Use of probiotic bacteria as growth promoters, anti-bacterial and their effects on physiological parameters of Oreochromis niloticus Yassir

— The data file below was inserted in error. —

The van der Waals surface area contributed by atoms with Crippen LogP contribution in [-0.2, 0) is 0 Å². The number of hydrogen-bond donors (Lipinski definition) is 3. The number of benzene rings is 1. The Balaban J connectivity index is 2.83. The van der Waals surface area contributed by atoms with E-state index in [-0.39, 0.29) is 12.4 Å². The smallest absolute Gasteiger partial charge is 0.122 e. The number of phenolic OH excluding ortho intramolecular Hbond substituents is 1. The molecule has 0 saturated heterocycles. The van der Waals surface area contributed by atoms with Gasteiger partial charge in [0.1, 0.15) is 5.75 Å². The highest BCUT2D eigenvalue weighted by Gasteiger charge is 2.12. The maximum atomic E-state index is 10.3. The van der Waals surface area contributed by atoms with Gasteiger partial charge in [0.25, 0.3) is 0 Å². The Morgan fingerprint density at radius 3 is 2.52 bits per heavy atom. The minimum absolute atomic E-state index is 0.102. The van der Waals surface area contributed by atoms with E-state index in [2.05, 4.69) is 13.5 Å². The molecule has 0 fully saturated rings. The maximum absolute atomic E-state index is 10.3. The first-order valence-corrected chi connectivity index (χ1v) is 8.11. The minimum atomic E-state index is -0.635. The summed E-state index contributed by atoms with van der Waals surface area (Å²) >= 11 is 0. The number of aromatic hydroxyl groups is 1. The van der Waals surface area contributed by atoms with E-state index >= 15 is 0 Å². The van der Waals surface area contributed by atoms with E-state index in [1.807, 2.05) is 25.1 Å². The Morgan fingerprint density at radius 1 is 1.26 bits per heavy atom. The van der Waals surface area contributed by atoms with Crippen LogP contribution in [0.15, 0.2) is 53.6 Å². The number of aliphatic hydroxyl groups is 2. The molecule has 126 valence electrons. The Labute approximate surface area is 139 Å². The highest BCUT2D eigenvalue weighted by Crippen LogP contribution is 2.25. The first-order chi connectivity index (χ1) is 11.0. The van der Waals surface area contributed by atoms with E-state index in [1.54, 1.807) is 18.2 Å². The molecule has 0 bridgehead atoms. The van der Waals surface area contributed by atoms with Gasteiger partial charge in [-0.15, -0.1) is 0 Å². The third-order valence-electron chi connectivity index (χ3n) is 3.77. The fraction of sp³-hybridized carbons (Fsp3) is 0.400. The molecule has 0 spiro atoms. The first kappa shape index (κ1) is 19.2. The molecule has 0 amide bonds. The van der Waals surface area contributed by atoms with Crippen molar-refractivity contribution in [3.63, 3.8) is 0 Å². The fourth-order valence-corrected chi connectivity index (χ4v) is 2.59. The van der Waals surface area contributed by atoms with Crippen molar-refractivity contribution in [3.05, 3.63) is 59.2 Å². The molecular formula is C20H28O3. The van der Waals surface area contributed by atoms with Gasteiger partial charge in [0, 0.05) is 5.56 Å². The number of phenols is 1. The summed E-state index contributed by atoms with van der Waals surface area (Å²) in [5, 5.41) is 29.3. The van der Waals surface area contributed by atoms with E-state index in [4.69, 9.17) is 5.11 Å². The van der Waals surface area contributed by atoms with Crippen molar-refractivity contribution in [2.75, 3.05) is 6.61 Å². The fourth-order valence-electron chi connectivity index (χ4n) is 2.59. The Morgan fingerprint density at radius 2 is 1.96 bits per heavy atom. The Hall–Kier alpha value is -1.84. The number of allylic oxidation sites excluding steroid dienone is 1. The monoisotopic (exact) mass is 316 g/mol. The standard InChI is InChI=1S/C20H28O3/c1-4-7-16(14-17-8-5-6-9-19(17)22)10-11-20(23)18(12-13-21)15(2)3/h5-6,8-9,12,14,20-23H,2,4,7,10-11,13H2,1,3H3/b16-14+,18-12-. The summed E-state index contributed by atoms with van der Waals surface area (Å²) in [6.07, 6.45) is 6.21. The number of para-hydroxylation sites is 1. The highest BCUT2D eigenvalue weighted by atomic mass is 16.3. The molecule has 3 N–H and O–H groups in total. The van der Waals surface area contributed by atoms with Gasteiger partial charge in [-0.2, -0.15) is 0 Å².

A. E. Khattab 1, Adel M. E. Shalaby2 and Azza, Abdel-Rhman3 Fish Nutrition Department. 2- Fish Physiology and Hatchery Department. 3- Fish Disease Department. Central Laboratory for Aquaculture Research, Abbassa, Abo- Hammad, Sharkia. Key words: Nile tilapia, growth, FCR, PER, haematology, probiotics, antibacteria, Aeromonas hydrophila, Micrococcus luteus and Pseudomonas species. ABSTRACT Micrococcus luteus and Pseudomonas species were isolated from gonads and intestine of apparantly healthy Oreochrois niloticus respectively. M. luteus and Ps. species were safe for O niloticus and had antagonistic effect against the pathogenic Aeromonas hydrophila (the cause of motile aeromonas septicemia among freshwater fish) in vitro. The inhibition zone was 4 cm in diameter with M. luteus and 9 cm in diameter with Psuedomonas sp. The effect of supplemental dietary probiotic bacteria (M. luteus and Ps. species, 107 cells per gram food) used as anti-bacterial on some physiological parameters, growth performance and survival rate of O. niloticus was also studied. Nile tilapia (2.35 - 2.45 g) were assigned to four treatments, with three replicates each. Fish were fed frequently a diet of 30% crude protein (CP) at a rate of 3% of live body weight twice daily for six days a week for 90 days. The obtained results showed that the final weight, weight gain and specific growth rate of O. niloticus increased significantly in fish fed with diet containing M. luteus, while they were decreased significantly in fish fed a diet containing Psuedomonas sp, when compared to the control group. The highest growth performance was recorded with M. luteus. Fish survival rate was decreased in fish fed with diet containing P. species. Feed intake was similar except for the fish that were fed M. luteus. The best feed conversion ratio (FCR) was observed with the fish fed M . luteus. There was no significant differences in protein efficiency ratio (PER) except that containing Psuedomonas sp. Crude protein content in whole fish body was significantly increased in fish fed with a diet containing a mixture of the two bacteria species, while total lipids were decreased significantly in all treatments. Ash content in whole fish body was significantly increased in all treatments. Erythrocyte counts (RBCs) in fish fed diets containing Micrococcus luteus were significantly higher than that of the control, but the RBCs and haemoglobin content (Hb) were decreased significantly in fish fed with the diet containing Psuedomonas sp.. Haematocrit values (Hct) were decreased significantly in all treatments. Also, the plasma total protein, aspartate amiontransferase (AST). Alanine amionotransferase (ALT) and lactate dehydrogease (LDH) were significantly decreased in fish fed with all diets containing Psuedomonas sp. On the other hand, the glucose concentration increased in all treated groups. After the O. niloticus challenged by Aremonas hydrophila 0.3×107 cells / ml i.p.route, the mortality rate was 25% with M. luteus while Ps. species 90 %. The mixed group had mortality rate 80% as the control one. M. luteus was safe to O. niloticus and had probiotic effect in vitro and in vivo, while Ps. species had probiotic effect invitro only.